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CASE 5.1

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A 49-year-old, female with a 5-year history of diabetes mellitus type 2, presents for an initial visit. She has no known complications of diabetes. She takes metformin, glyburide, and aspirin. On examination, you find a pleasant, obese female in no distress. Her blood pressure is 136/86 mm Hg. As you discuss monitoring her diabetes, you recommend screening for early kidney disease.

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Question 5.1.1 Which of the following approaches is the recommended way to screen for diabetic kidney disease?

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A) Obtain a 24-hour urine collection for albumin now and again in 3 years.

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B) Obtain a spot urine albumin every year.

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C) Obtain a spot urine albumin/creatinine ratio every year.

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D) Obtain a urinalysis every year.

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E) Obtain a serum creatinine every year.

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Answer 5.1.1 The correct answer is "C." Moderately increased albuminuria (previously known by the misnomer "microalbuminuria") is a marker for increased risk of future kidney disease in diabetic patients. The best test to evaluate for moderately increased albuminuria is the urine albumin/creatinine ratio. Its advantages include ease of use, relatively low cost, and good correlation with 24-hour urine collections. Some of you may have chosen "B." A "spot microalbumin" (now a spot albumin) is a common but less accurate way to provide screening and may still be in use in some areas. As a practical matter, many physicians use urine albumin alone as a method of screening, but this method does not allow for corrections for variations in urine volume and dilution. A random spot urine albumin/creatinine ratio is normally less than 30 mg/g. Values above 30 mg/g are consistent with 24-hour measures showing abnormal amounts of albumin. Answers "D" and "E" offer measures of kidney function that simply are not sensitive enough to use for screening purposes.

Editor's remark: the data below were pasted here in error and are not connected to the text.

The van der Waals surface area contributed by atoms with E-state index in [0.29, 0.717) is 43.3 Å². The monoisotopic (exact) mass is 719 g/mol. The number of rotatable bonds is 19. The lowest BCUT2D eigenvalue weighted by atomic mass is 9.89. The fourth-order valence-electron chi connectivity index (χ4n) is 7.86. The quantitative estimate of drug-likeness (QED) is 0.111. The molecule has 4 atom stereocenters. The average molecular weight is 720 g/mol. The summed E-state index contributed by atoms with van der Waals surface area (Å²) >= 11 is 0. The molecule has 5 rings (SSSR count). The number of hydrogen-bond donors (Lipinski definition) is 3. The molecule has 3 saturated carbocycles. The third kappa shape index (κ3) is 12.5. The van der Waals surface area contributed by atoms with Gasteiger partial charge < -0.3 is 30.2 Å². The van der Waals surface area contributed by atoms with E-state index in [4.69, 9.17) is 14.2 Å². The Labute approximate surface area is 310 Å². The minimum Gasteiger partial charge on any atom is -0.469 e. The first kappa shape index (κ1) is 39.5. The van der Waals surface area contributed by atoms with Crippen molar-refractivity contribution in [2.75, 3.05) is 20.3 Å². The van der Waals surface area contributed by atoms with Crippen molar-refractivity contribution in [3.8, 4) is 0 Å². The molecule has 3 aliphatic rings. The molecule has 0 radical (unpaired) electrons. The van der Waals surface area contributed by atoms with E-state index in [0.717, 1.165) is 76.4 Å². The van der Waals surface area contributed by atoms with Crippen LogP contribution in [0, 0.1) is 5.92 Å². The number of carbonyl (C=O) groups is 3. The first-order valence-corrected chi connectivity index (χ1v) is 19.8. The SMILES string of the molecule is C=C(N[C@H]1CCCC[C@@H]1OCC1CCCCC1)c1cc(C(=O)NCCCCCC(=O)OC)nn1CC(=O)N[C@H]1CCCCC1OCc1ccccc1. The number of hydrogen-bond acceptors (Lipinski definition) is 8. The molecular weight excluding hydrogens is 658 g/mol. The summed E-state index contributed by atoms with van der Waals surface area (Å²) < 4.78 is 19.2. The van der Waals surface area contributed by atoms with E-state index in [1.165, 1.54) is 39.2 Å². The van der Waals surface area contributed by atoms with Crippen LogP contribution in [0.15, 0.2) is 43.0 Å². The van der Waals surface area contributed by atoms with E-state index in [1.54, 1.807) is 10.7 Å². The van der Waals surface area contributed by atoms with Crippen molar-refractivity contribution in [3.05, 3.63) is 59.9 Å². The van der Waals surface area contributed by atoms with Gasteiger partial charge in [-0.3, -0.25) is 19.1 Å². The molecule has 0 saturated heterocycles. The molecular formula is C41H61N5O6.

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Note on terminology. The term "microalbuminuria" has been replaced with "moderately increased albuminuria," but the definition remains the same (30–300 mg protein in the urine per 24 hours). Compare this to "severely increased albuminuria," defined as greater than 300 mg of protein in the urine per 24 hours.

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Question 5.1.2 Her albumin/creatinine ratio is 42 mg/g. The next step to confirm moderately increased albuminuria is:

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A) Repeat urine albumin/creatinine ratio.

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B) Urine dipstick for protein.

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C) 24-hour urine collection for total protein excretion.

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D) Serum creatinine.

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E) Referral to a nephrologist.

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Answer 5.1.2 The correct answer is "A." Verification by repeat urine ...

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